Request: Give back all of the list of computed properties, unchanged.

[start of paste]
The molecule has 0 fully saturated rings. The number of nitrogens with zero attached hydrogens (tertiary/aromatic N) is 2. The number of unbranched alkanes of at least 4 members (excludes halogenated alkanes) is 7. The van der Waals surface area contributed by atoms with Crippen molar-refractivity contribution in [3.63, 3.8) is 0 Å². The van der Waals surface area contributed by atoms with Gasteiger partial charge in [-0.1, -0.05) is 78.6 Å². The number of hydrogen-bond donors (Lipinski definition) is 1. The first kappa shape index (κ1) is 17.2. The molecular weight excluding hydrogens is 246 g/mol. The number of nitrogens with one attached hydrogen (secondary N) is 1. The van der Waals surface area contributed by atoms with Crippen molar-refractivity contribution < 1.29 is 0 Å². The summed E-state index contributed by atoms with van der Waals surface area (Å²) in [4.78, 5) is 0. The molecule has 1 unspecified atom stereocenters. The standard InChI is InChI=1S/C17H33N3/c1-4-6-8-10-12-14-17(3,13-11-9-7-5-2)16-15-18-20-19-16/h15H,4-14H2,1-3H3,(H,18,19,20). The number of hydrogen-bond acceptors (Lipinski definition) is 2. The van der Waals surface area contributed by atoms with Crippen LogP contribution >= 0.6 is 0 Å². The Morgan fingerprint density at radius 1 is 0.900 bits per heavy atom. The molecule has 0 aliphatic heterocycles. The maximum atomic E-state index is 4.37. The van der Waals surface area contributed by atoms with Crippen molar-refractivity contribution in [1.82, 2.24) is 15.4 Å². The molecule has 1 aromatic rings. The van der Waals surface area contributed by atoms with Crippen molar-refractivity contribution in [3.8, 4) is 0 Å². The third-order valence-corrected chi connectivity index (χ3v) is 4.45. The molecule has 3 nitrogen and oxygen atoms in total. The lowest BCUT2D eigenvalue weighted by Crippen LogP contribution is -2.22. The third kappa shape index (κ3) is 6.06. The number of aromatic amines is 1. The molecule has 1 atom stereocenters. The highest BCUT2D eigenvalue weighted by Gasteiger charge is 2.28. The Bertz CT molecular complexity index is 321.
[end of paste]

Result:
The molecule has 0 fully saturated rings. The number of nitrogens with zero attached hydrogens (tertiary/aromatic N) is 2. The number of unbranched alkanes of at least 4 members (excludes halogenated alkanes) is 7. The van der Waals surface area contributed by atoms with Crippen molar-refractivity contribution in [3.63, 3.8) is 0 Å². The van der Waals surface area contributed by atoms with Gasteiger partial charge in [-0.1, -0.05) is 78.6 Å². The number of hydrogen-bond donors (Lipinski definition) is 1. The first kappa shape index (κ1) is 17.2. The molecular weight excluding hydrogens is 246 g/mol. The number of nitrogens with one attached hydrogen (secondary N) is 1. The van der Waals surface area contributed by atoms with Crippen molar-refractivity contribution < 1.29 is 0 Å². The summed E-state index contributed by atoms with van der Waals surface area (Å²) in [4.78, 5) is 0. The molecule has 1 unspecified atom stereocenters. The standard InChI is InChI=1S/C17H33N3/c1-4-6-8-10-12-14-17(3,13-11-9-7-5-2)16-15-18-20-19-16/h15H,4-14H2,1-3H3,(H,18,19,20). The number of hydrogen-bond acceptors (Lipinski definition) is 2. The van der Waals surface area contributed by atoms with Crippen LogP contribution >= 0.6 is 0 Å². The Morgan fingerprint density at radius 1 is 0.900 bits per heavy atom. The molecule has 0 aliphatic heterocycles. The maximum atomic E-state index is 4.37. The van der Waals surface area contributed by atoms with Crippen molar-refractivity contribution in [1.82, 2.24) is 15.4 Å². The molecule has 1 aromatic rings. The van der Waals surface area contributed by atoms with Crippen molar-refractivity contribution in [3.8, 4) is 0 Å². The third-order valence-corrected chi connectivity index (χ3v) is 4.45. The molecule has 3 nitrogen and oxygen atoms in total. The lowest BCUT2D eigenvalue weighted by Crippen LogP contribution is -2.22. The third kappa shape index (κ3) is 6.06. The number of aromatic amines is 1. The molecule has 1 atom stereocenters. The highest BCUT2D eigenvalue weighted by Gasteiger charge is 2.28. The Bertz CT molecular complexity index is 321.